The two sides have been trying to assert their military presence in Eastern Syria. This has precipitated serious incidents, including, in May and June, the U.S. bombing of Syrian military convoys, shooting down Syrian aircraft and Iranian drones, and brazen, if ineffective, Iranian ballistic missile launches.
The military tit for tat suggested, at least for a while, that the administration’s yet-to-be finalized strategy for Syria’s future involves keeping pro-Assad forces out of eastern Syria, but denying Damascus access to the border would be easier said than implemented.
Taken to its logical conclusion, this approach and mission creep could lead to U.S. troops permanently stationed in eastern Syria, or even to state-building to create a Sunni statelet in Iran’s path. Obsessing over this vague land corridor notion can put the United States on a perilous path to another Middle East entanglement.
The lack of hostilities between the United States and Iran in eastern Syria in the last three months is hopefully a sign that cooler heads prevailed, but the unpredictability of the Trump White House could produce another escalation so long as wary policy circlescontinue to stoke the fears.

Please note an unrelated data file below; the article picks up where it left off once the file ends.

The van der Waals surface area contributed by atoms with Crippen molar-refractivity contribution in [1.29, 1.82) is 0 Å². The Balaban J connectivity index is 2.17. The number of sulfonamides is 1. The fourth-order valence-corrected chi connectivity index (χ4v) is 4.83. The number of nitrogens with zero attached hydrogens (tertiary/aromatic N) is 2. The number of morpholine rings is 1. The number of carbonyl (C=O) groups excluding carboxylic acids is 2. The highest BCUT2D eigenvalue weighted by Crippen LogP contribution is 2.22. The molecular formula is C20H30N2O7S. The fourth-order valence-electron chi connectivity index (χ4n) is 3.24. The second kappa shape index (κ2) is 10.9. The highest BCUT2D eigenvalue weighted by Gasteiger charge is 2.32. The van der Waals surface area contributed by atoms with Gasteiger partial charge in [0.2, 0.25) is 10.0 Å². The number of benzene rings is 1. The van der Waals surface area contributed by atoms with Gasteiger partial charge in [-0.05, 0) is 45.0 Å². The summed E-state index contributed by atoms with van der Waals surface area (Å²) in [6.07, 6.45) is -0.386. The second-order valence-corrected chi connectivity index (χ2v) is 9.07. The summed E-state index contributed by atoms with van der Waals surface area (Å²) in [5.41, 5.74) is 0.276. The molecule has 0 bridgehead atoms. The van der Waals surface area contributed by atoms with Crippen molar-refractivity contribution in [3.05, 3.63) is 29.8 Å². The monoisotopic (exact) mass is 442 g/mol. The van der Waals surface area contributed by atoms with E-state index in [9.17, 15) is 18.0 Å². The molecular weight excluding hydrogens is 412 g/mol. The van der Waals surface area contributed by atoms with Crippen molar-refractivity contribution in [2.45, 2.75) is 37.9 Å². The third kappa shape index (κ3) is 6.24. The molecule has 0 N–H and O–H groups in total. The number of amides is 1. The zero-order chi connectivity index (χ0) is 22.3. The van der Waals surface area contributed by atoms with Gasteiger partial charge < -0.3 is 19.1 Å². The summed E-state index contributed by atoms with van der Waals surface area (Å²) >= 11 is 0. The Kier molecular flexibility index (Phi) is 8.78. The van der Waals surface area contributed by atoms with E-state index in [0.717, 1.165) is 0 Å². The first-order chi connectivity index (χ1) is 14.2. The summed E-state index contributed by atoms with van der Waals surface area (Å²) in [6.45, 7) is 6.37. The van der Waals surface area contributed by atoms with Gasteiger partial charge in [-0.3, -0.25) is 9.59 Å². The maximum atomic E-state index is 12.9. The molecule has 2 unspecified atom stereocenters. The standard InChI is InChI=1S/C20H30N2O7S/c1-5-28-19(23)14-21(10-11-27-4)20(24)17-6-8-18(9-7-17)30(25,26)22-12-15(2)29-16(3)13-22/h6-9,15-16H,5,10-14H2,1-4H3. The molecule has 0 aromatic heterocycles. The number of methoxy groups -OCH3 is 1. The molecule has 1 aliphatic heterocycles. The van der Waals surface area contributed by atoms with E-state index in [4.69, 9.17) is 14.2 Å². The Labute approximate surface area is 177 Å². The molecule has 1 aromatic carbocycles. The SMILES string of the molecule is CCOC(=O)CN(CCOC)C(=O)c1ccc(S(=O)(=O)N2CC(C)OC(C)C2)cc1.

Before letting this theory drive U.S. policy, we must consider whether such a path to the sea is a top Iranian priority. There are three primary reasons to think not.
First, Iran already sends fighters and supplies to Syria and Hezbollah on a significant scale. Improving Iran’s transportation logistics through Syria to Lebanon is not, in itself, a convincing motive.
Second, a land corridor from Iran to the Mediterranean--the Baghdad-Damascus highway-- existed from 2003 until almost 2013, until the Islamic State cut the link. It was not a game-changer then. What would make it so now?
Third, a new corridor would pass hundreds of miles through Iraq under the watch of the U.S. military, Sunni tribes, Islamic State sleeper cells, and former insurgents. It is unlikely to be safer or more convenient than current air or sea alternatives.
There are five more likely explanations for the movements by Iran’s affiliates.